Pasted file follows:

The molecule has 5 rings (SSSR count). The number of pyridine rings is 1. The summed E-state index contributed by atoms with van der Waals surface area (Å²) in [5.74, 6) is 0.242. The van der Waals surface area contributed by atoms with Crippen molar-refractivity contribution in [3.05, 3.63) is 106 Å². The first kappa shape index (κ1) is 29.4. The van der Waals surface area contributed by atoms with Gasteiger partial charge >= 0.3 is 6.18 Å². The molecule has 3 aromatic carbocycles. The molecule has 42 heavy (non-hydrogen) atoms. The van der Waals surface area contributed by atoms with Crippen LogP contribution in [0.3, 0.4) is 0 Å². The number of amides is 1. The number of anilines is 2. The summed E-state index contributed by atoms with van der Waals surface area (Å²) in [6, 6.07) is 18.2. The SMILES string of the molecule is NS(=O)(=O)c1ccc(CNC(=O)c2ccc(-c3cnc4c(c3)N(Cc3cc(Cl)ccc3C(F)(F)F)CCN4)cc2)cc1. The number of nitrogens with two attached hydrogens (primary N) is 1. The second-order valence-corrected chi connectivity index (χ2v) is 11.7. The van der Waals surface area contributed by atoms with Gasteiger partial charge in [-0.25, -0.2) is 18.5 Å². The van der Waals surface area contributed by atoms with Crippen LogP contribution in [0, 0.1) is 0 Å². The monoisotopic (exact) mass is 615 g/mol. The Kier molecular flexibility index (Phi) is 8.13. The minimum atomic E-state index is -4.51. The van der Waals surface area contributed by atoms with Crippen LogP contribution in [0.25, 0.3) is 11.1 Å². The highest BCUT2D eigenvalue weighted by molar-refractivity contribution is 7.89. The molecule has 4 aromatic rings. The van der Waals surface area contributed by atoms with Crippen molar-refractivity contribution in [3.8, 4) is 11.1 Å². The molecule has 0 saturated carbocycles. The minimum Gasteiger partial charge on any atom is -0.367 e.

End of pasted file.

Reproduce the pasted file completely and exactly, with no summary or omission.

The molecule has 5 rings (SSSR count). The number of pyridine rings is 1. The summed E-state index contributed by atoms with van der Waals surface area (Å²) in [5.74, 6) is 0.242. The van der Waals surface area contributed by atoms with Crippen molar-refractivity contribution in [3.05, 3.63) is 106 Å². The first kappa shape index (κ1) is 29.4. The van der Waals surface area contributed by atoms with Gasteiger partial charge >= 0.3 is 6.18 Å². The molecule has 3 aromatic carbocycles. The molecule has 42 heavy (non-hydrogen) atoms. The van der Waals surface area contributed by atoms with Crippen LogP contribution in [0.3, 0.4) is 0 Å². The number of amides is 1. The number of anilines is 2. The summed E-state index contributed by atoms with van der Waals surface area (Å²) in [6, 6.07) is 18.2. The SMILES string of the molecule is NS(=O)(=O)c1ccc(CNC(=O)c2ccc(-c3cnc4c(c3)N(Cc3cc(Cl)ccc3C(F)(F)F)CCN4)cc2)cc1. The number of nitrogens with two attached hydrogens (primary N) is 1. The second-order valence-corrected chi connectivity index (χ2v) is 11.7. The van der Waals surface area contributed by atoms with Gasteiger partial charge in [-0.25, -0.2) is 18.5 Å². The van der Waals surface area contributed by atoms with Crippen LogP contribution in [0, 0.1) is 0 Å². The monoisotopic (exact) mass is 615 g/mol. The Kier molecular flexibility index (Phi) is 8.13. The minimum atomic E-state index is -4.51. The van der Waals surface area contributed by atoms with Crippen LogP contribution in [0.25, 0.3) is 11.1 Å². The highest BCUT2D eigenvalue weighted by molar-refractivity contribution is 7.89. The molecule has 4 aromatic rings. The van der Waals surface area contributed by atoms with Crippen molar-refractivity contribution in [3.8, 4) is 11.1 Å². The molecule has 0 saturated carbocycles. The minimum Gasteiger partial charge on any atom is -0.367 e.